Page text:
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Are Medical Advances Developing too Fast for Doctors to Embrace?

"Medicine is still practiced like it was 90 or 100 years ago," says the author of a recent study, which found many doctors don't routinely use computers to send medical reminders — for mammograms or blood tests — nor do they take advantage of other programs that track patients between visits.

According to the author, Dr. Lawrence Casalino, assistant professor, health studies, University of Chicago. "Medical care traditionally has been what your individual doctor can do in 10 to 15 minutes when you happen to show up at his or her office. If you don't come in, nothing happens."

Doctors on average have adopted only five of 16 recommended "care management" approaches. One in six doctors doesn't use any of the programs, which include compiling lists of patients with similar diseases, educating the sick to help themselves and offering ways for patients to grade their medical care.

Researchers at the University of Chicago and University of California at Berkeley interviewed top officials at 1,040 medical groups and independent practice associations from 2000-2001. The groups act as intermediaries between insurance companies and doctors.

The officials described how their doctors take care of patients with four chronic diseases — asthma, congestive heart failure, depression and diabetes. The findings of the survey appear in the Jan. 22 issue of the Journal of the American Medical Association.

According to the survey, 70 percent of doctors don't keep registries of patients with chronic diseases. "If a medical group doesn't know who their diabetics are, it's hard to know if they're getting their blood sugar checked at appropriate intervals and getting flu shots," Casalino says.

Casalino acknowledges doctors are making progress, but he still finds it "a little odd" that veterinarians track patients better between appointments than doctors.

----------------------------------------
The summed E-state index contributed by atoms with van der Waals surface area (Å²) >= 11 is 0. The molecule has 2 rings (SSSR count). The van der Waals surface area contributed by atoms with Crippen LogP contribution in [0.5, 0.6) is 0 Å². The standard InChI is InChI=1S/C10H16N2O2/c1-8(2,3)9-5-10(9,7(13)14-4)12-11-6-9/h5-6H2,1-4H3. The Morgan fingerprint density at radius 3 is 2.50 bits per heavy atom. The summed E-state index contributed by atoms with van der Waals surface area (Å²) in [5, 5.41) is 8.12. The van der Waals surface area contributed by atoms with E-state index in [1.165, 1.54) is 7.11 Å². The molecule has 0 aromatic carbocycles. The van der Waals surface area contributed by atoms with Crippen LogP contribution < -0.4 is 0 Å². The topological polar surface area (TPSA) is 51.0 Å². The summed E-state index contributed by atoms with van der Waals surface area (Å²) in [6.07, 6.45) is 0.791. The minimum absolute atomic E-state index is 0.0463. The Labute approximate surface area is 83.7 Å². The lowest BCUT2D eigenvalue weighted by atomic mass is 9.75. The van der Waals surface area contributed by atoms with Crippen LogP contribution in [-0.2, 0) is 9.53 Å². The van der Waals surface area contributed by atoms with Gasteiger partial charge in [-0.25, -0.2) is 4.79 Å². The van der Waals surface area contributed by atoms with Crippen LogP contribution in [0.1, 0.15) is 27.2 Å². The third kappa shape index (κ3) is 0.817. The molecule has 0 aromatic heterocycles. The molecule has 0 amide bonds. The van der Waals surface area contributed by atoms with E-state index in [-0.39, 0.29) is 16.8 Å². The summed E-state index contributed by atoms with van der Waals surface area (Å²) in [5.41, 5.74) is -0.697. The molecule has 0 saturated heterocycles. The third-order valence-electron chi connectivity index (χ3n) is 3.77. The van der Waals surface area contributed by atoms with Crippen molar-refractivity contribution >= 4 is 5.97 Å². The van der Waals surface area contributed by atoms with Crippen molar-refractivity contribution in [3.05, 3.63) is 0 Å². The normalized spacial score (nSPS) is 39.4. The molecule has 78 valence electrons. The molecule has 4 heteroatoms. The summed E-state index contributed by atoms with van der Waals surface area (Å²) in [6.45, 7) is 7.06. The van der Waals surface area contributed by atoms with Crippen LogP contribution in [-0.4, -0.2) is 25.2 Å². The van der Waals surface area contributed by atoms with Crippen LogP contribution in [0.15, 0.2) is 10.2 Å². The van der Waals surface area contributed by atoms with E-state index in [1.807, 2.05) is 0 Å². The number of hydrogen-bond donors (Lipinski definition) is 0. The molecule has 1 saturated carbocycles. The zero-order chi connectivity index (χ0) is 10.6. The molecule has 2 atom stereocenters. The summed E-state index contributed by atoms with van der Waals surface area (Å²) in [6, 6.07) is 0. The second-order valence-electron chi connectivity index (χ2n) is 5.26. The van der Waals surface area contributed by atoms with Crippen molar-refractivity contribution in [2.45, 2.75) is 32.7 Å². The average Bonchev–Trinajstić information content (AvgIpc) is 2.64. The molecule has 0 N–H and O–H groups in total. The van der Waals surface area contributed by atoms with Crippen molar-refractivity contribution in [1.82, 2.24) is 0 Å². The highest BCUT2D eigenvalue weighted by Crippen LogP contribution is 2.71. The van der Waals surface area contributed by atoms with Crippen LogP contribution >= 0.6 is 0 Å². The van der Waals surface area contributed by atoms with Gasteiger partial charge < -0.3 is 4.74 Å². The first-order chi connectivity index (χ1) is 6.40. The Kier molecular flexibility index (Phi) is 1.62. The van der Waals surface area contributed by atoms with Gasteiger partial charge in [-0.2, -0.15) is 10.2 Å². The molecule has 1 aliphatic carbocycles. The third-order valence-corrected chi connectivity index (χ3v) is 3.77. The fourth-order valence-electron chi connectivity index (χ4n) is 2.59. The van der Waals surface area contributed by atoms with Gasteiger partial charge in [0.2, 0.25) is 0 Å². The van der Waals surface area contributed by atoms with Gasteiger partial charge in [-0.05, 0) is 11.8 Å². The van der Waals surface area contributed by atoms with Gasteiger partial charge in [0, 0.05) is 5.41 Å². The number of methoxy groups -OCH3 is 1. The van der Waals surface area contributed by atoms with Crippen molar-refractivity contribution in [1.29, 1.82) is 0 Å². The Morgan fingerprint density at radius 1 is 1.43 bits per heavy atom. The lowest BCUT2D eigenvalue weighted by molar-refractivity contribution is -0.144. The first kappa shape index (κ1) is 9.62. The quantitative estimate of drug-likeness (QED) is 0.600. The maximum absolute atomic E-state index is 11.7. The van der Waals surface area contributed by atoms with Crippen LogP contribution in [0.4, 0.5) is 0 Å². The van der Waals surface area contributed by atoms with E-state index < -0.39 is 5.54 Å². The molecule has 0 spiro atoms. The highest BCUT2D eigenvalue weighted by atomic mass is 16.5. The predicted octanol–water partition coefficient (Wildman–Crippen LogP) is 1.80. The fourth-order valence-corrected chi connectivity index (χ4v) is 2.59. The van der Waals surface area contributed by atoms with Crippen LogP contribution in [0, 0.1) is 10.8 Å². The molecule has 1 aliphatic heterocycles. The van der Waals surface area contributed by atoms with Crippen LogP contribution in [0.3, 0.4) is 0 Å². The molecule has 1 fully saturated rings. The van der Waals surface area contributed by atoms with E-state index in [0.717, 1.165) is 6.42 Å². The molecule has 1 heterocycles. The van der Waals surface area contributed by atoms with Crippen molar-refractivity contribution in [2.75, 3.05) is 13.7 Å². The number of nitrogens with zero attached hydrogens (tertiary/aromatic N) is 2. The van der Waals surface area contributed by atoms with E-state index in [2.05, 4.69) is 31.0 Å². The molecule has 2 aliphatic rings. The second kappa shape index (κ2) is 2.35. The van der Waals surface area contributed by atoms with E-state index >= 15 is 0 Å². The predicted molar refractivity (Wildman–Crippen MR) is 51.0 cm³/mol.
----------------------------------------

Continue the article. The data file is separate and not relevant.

Why are doctors not adopting the recommended programs touted in federal reports? "There's a certain lack of awareness because these things aren't well known yet, and a lot of physicians are skeptical…," Casalino says.

The medical profession is also slower than most industries in its adoption of medical technology, he adds, pointing out that many doctors still give drug orders by hand, potentially causing more errors than by computer ordering.

"The industry is behind, but doctors' offices are especially behind," he says. "They have the least capital to invest and the fewest managers around to make these things happen."

In California, change is coming courtesy of a coalition of insurance companies, medical groups, doctors, patients and others. The group, known as the Integrated Healthcare Association, is adopting a system that will provide extra funds for medical groups that adopt recommended approaches to taking care of patients, says executive director Beau Carter.

One problem is the current system doesn't reward groups of doctors "for being the best," Carter says. "We've got our work cut out for us."

Source Material: "Most Doctors Behind the Times," by Randy Dotinga, from HealthScoutNews


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